NBC installed 26 Deko systems for live and post production use at the Games.
For the Summer Olympics, NBC Olympics established a 1Gb data network in Athens to allow users to transfer material like graphics and video clips quickly and efficiently for production of the games.
One of the biggest users of the 1Gb networks was NBC’s graphics department, which began creating graphical elements to convey the look and feel of television network’s coverage about a year before the Olympics opened. Prior to the games, the network rejected setting up a dedicated LAN between New York and Athens and instead decided to transport its network infrastructure, including servers with some pre-built graphics onboard, to Greece.
The 1GB network was used to transport 18K jumbo packets at 6x to 8x real time. At this speed, a 60-second clip arrived in 10 seconds. Several NBC departments, including the network’s graphics team, used and shared Cisco 3750 and Cisco 6505 switching/routing equipment.
Once the graphics team had completed graphics elements, it would upload them onto the network and send them to multiple networked Pinnacle Systems Deko character generators — FXDeko II for SD and HD Deko500 for HD — which electronically fit the files into custom templates.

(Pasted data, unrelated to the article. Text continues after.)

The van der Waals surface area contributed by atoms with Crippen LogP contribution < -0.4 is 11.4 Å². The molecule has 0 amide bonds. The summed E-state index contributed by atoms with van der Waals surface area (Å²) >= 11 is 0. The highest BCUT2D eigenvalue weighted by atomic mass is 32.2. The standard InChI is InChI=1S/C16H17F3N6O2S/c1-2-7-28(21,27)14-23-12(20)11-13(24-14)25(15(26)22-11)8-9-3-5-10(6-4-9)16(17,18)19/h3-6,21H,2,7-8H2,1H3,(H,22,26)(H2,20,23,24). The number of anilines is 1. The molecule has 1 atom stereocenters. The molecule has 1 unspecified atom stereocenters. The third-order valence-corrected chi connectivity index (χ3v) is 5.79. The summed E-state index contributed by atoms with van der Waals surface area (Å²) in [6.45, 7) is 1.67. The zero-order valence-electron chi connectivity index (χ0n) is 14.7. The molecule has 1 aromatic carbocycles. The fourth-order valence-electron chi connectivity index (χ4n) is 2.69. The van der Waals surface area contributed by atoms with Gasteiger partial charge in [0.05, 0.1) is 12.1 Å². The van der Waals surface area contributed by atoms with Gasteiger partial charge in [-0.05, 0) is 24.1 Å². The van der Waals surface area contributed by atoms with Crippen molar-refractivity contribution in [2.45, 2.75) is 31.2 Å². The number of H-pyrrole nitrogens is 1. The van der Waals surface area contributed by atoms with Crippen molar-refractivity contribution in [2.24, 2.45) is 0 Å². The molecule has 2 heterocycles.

Pinnacle Thunder servers stored some of the graphics before they were sent to Athens for real-time playback. The graphics team played the majority of the graphics in real time with live data from the Dekos. NBC used Deko's file-association and macro capability to display customized graphics without having to physically create each separate file, saving both creation time and operator training. The team played out animations and over-the-shoulder graphics directly from the Thunder broadcast servers.
In Athens, a large Blue Arc 8300 server with 2TB of storage and a sustained 45Mb/s throughput served as an on-site graphics library. The team sent finished graphics to the server and placed them in a specific folder dedicated to individual pieces of equipment on-site in Athens.
All members of the Olympics graphics team had a customized mailbox to go to whenever they needed something related to the graphics production.
(This story is an excerpt from a feature article by Michael Grotticelli that appeared in the August 2004 edition of Broadcast Engineering and is available at broadcastengineering.com/mag/broadcasting_moves_olympic_graphics/.)